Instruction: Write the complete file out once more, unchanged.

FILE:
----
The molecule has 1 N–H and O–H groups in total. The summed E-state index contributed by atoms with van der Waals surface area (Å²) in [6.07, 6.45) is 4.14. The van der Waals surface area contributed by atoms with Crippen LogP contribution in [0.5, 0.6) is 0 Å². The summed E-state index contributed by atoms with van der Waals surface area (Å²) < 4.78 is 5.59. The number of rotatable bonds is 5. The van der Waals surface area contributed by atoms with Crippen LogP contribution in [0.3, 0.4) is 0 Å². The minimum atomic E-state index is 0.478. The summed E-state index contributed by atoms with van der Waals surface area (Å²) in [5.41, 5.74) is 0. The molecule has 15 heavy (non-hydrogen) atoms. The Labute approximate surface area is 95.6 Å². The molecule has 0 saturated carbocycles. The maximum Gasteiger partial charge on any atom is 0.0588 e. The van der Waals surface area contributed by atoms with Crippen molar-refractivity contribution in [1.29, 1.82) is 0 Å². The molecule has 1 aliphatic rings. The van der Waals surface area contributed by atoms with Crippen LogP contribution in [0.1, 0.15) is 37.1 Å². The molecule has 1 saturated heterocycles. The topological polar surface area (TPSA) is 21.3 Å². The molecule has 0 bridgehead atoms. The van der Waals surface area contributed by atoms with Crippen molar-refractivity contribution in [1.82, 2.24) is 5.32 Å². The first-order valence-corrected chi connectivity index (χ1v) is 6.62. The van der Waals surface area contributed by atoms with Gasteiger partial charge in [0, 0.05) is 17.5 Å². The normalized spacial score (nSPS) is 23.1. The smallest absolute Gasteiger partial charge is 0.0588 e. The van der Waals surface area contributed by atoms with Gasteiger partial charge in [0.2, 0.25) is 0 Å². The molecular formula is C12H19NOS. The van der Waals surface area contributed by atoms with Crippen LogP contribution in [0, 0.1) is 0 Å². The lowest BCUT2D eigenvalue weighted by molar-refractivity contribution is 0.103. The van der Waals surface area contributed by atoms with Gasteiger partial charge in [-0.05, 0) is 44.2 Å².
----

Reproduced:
The molecule has 1 N–H and O–H groups in total. The summed E-state index contributed by atoms with van der Waals surface area (Å²) in [6.07, 6.45) is 4.14. The van der Waals surface area contributed by atoms with Crippen LogP contribution in [0.5, 0.6) is 0 Å². The summed E-state index contributed by atoms with van der Waals surface area (Å²) < 4.78 is 5.59. The number of rotatable bonds is 5. The van der Waals surface area contributed by atoms with Crippen LogP contribution in [0.3, 0.4) is 0 Å². The minimum atomic E-state index is 0.478. The summed E-state index contributed by atoms with van der Waals surface area (Å²) in [5.41, 5.74) is 0. The molecule has 15 heavy (non-hydrogen) atoms. The Labute approximate surface area is 95.6 Å². The molecule has 0 saturated carbocycles. The maximum Gasteiger partial charge on any atom is 0.0588 e. The van der Waals surface area contributed by atoms with Crippen molar-refractivity contribution in [1.29, 1.82) is 0 Å². The molecule has 1 aliphatic rings. The van der Waals surface area contributed by atoms with Crippen LogP contribution in [0.1, 0.15) is 37.1 Å². The molecule has 1 saturated heterocycles. The topological polar surface area (TPSA) is 21.3 Å². The molecule has 0 bridgehead atoms. The van der Waals surface area contributed by atoms with Crippen molar-refractivity contribution in [1.82, 2.24) is 5.32 Å². The first-order valence-corrected chi connectivity index (χ1v) is 6.62. The van der Waals surface area contributed by atoms with Gasteiger partial charge in [0, 0.05) is 17.5 Å². The normalized spacial score (nSPS) is 23.1. The smallest absolute Gasteiger partial charge is 0.0588 e. The van der Waals surface area contributed by atoms with Gasteiger partial charge in [0.2, 0.25) is 0 Å². The molecular formula is C12H19NOS. The van der Waals surface area contributed by atoms with Crippen LogP contribution in [0, 0.1) is 0 Å². The lowest BCUT2D eigenvalue weighted by molar-refractivity contribution is 0.103. The van der Waals surface area contributed by atoms with Gasteiger partial charge in [-0.05, 0) is 44.2 Å².